10 marathons down, 125 to go
When we last left off, it was 4 in the morning in the men’s restroom at the Grass Lake Rest Area, about halfway between Dorris and Weed. I’m still in that restroom, and I’ve completely given up on sleep. So I stand and read and wait for the sun to rise.
People continue to trickle in and out of the restroom. One gentleman is 66, my best guess based on the year in which he entered the Army. He’s on his way to a vintage bicycle event, and he’s quite intrigued by my story. His response to everything I say is, “Wow.” Then he goes to use the sink, pushes the soap dispenser plunger over and over again, soap falling onto the sink, and asks me, “Isn’t the water turned on?” I say yes, and tell him I’ve seen both sinks work. So he goes to the other sink and pushes on that soap plunger over and over and over again. I point out that all he’s doing is getting soap everywhere and to make the sink work he just needs to wave his hands under the faucet to engage the motion detector. It then seems to dawn on him for the first time that there is soap everywhere, then he discovers, sure enough, the water does work.
About an hour later, a gentleman in his 70s starts slamming one of the soap dispensers in and out. I can’t believe this is happening. “Wave your hands under the faucet!” He puts his hands under the faucet and just holds them there. “Wave them around!” He just stands there. “Don’t make me come over there and wave your hands around for you!” He starts waving his hands around, and lo and behold, water comes out. I kid you not; I am not making this stuff up. Two people in about an hour who have apparently never seen a motion detecting faucet before and both of whom thought the way to turn on the faucet was to spray soap all over the sink. Even if someone has never seen a motion detecting faucet before, why think dispensing soap would turn on the water? And people think I’m batshit crazy.
I read, I talk with people, I keep looking out the window to check for light. The weather forecast for today is not good. High winds out of the southwest, snow, and thunderstorms. Weed is 2,000 feet lower than where I am, and there are roller coaster hills that mean I will gain 1,000 feet in elevation and lose 3,000 feet in elevation today. My goal today is to get to Weed as quickly as possible. No breakfast this morning because I don’t want to eat in a bathroom and I don’t want to take time later, which means my last meal was lunch yesterday. No photographs today. Just go.
Once it’s light, I head into the wind and start grinding up and down hills and dealing with that headwind. Shasta is never out today. There is a bank of clouds between Weed and me. There’s a cloudy haze across everything. This section of Hwy 97 is very asymmetric. One shoulder is the width of a truck and the other shoulder is the width of a unicycle. Then the shoulders switch so I keep crossing the highway to the wide shoulder.
Anyone who has ever hiked with me knows I can go uphill forever but that downhill just kills my knees. 3,000 feet downhill. My knees are throbbing. I’m getting a great upper body workout. Pushing the trailer uphill means bench presses and overhead lifts. Flat ground means pushups and planks. Downhill means pull-ups and rows. I keep going, trying to beat the weather, wanting out of this wind.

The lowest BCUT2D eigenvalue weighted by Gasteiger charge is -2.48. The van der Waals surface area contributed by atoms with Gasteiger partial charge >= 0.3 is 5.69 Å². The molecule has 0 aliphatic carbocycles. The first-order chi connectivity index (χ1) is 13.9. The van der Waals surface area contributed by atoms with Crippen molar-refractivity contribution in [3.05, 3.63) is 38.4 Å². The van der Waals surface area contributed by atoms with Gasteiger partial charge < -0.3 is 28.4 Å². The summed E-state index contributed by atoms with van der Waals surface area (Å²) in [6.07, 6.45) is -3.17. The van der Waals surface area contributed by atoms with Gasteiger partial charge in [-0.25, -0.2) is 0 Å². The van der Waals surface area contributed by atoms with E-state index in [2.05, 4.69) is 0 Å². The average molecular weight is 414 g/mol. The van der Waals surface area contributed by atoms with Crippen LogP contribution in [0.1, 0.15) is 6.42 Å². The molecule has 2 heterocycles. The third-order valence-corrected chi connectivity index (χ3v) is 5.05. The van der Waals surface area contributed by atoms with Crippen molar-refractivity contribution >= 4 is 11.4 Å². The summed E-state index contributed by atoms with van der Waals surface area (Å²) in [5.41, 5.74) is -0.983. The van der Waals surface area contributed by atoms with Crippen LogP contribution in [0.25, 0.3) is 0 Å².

I walk on an overpass that goes over a cattle drive trail. That’s a new experience for me.
I walk over a dry creek, and with the way the creek looks with large rocks and trees, it looks exactly like a set for a western.
The only time I’ve walked on flat ground all day is back at the start at Grass Lake. Everything else has either been uphill or downhill. Head down, keep going.
I see the city limit sign for Weed, but it dawns on me that the speed limit hasn’t decreased. I’m now in Weed, going up and down hills, with still no change in the speed limit and not much of anything out here. I’m beat and I want to be done. I start to wonder if I’ve somehow missed Weed, but surely I couldn’t have missed I-5. I come around a bend, to the top of the next hill, and all I see is another hill.
The speed limit starts lowering! Finally, I see the core strip of Weed. There’s a signal! I’m going to make it. The motel is up to the left. The trailer doesn’t fit through the motel door. Empty the trailer, take everything into the room, work on the right angle to get the empty trailer through the door.
I’m exhausted, but I have to eat. My last meal was lunch yesterday. The Hi-Lo Cafe is just across the street and down a block, and it has good reviews so I head over there. I can’t believe I’m doing it, but they have this really large breakfast for twelve bucks. It’s five at night, and I’m going to have three eggs, five homemade hot sausage patties, hash browns, two huge homemade biscuits with butter and honey, and coffee. Food is great and service is great. I’m recovering well from the past two days.
There’s live music across the street so I go over to listen. It starts snowing, but I’m inside before it starts. I never did hear or see any sign of thunderstorms. I’m amazed at how quickly I’ve recovered from the past two days. I’m feeling good, and I can already look back at the past two days and laugh. It may not always seem like it when I’m struggling up and down more hills or fighting a headwind that makes it difficult to make any forward progress for the second consecutive day, but I’m having the time of my life!